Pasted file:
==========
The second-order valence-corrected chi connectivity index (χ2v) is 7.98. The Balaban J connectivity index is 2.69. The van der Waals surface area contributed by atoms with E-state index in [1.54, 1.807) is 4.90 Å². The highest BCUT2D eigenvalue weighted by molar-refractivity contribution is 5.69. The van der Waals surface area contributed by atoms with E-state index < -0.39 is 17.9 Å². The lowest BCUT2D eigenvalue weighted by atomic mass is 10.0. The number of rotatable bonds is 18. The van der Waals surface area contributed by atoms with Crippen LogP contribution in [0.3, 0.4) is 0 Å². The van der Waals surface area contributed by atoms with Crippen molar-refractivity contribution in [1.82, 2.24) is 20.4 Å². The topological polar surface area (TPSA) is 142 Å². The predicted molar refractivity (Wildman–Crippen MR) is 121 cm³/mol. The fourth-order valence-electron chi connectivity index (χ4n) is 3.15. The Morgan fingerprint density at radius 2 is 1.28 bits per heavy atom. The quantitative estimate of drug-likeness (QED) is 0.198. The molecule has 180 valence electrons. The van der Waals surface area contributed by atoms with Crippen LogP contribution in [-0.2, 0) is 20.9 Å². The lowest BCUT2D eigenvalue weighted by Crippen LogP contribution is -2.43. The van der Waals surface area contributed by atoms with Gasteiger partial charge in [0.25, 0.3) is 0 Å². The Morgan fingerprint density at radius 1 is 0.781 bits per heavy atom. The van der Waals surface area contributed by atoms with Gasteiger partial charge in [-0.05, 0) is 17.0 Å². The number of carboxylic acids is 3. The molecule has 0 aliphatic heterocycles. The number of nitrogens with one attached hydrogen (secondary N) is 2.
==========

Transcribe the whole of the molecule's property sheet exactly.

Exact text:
The second-order valence-corrected chi connectivity index (χ2v) is 7.98. The Balaban J connectivity index is 2.69. The van der Waals surface area contributed by atoms with E-state index in [1.54, 1.807) is 4.90 Å². The highest BCUT2D eigenvalue weighted by molar-refractivity contribution is 5.69. The van der Waals surface area contributed by atoms with E-state index < -0.39 is 17.9 Å². The lowest BCUT2D eigenvalue weighted by atomic mass is 10.0. The number of rotatable bonds is 18. The van der Waals surface area contributed by atoms with Crippen LogP contribution in [0.3, 0.4) is 0 Å². The van der Waals surface area contributed by atoms with Crippen molar-refractivity contribution in [1.82, 2.24) is 20.4 Å². The topological polar surface area (TPSA) is 142 Å². The predicted molar refractivity (Wildman–Crippen MR) is 121 cm³/mol. The fourth-order valence-electron chi connectivity index (χ4n) is 3.15. The Morgan fingerprint density at radius 2 is 1.28 bits per heavy atom. The quantitative estimate of drug-likeness (QED) is 0.198. The molecule has 180 valence electrons. The van der Waals surface area contributed by atoms with Crippen LogP contribution in [-0.2, 0) is 20.9 Å². The lowest BCUT2D eigenvalue weighted by Crippen LogP contribution is -2.43. The van der Waals surface area contributed by atoms with Gasteiger partial charge in [0.25, 0.3) is 0 Å². The Morgan fingerprint density at radius 1 is 0.781 bits per heavy atom. The van der Waals surface area contributed by atoms with Gasteiger partial charge in [-0.05, 0) is 17.0 Å². The number of carboxylic acids is 3. The molecule has 0 aliphatic heterocycles. The number of nitrogens with one attached hydrogen (secondary N) is 2.